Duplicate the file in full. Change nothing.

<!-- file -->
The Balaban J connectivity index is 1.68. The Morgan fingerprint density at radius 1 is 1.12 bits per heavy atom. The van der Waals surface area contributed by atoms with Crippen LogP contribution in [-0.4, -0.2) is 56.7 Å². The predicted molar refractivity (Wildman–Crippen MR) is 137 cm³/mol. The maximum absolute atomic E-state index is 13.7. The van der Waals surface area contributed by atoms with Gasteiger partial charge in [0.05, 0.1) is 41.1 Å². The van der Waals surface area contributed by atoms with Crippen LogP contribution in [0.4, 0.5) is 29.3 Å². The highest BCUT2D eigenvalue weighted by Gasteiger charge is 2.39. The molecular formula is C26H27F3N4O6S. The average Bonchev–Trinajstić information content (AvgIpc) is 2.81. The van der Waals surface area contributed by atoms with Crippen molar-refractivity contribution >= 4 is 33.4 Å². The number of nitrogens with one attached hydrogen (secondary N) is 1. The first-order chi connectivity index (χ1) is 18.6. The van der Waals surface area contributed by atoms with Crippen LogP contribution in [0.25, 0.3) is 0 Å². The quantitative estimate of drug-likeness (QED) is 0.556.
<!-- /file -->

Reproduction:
The Balaban J connectivity index is 1.68. The Morgan fingerprint density at radius 1 is 1.12 bits per heavy atom. The van der Waals surface area contributed by atoms with Crippen LogP contribution in [-0.4, -0.2) is 56.7 Å². The predicted molar refractivity (Wildman–Crippen MR) is 137 cm³/mol. The maximum absolute atomic E-state index is 13.7. The van der Waals surface area contributed by atoms with Gasteiger partial charge in [0.05, 0.1) is 41.1 Å². The van der Waals surface area contributed by atoms with Crippen LogP contribution in [0.4, 0.5) is 29.3 Å². The highest BCUT2D eigenvalue weighted by Gasteiger charge is 2.39. The molecular formula is C26H27F3N4O6S. The average Bonchev–Trinajstić information content (AvgIpc) is 2.81. The van der Waals surface area contributed by atoms with Crippen molar-refractivity contribution >= 4 is 33.4 Å². The number of nitrogens with one attached hydrogen (secondary N) is 1. The first-order chi connectivity index (χ1) is 18.6. The van der Waals surface area contributed by atoms with Crippen LogP contribution in [0.25, 0.3) is 0 Å². The quantitative estimate of drug-likeness (QED) is 0.556.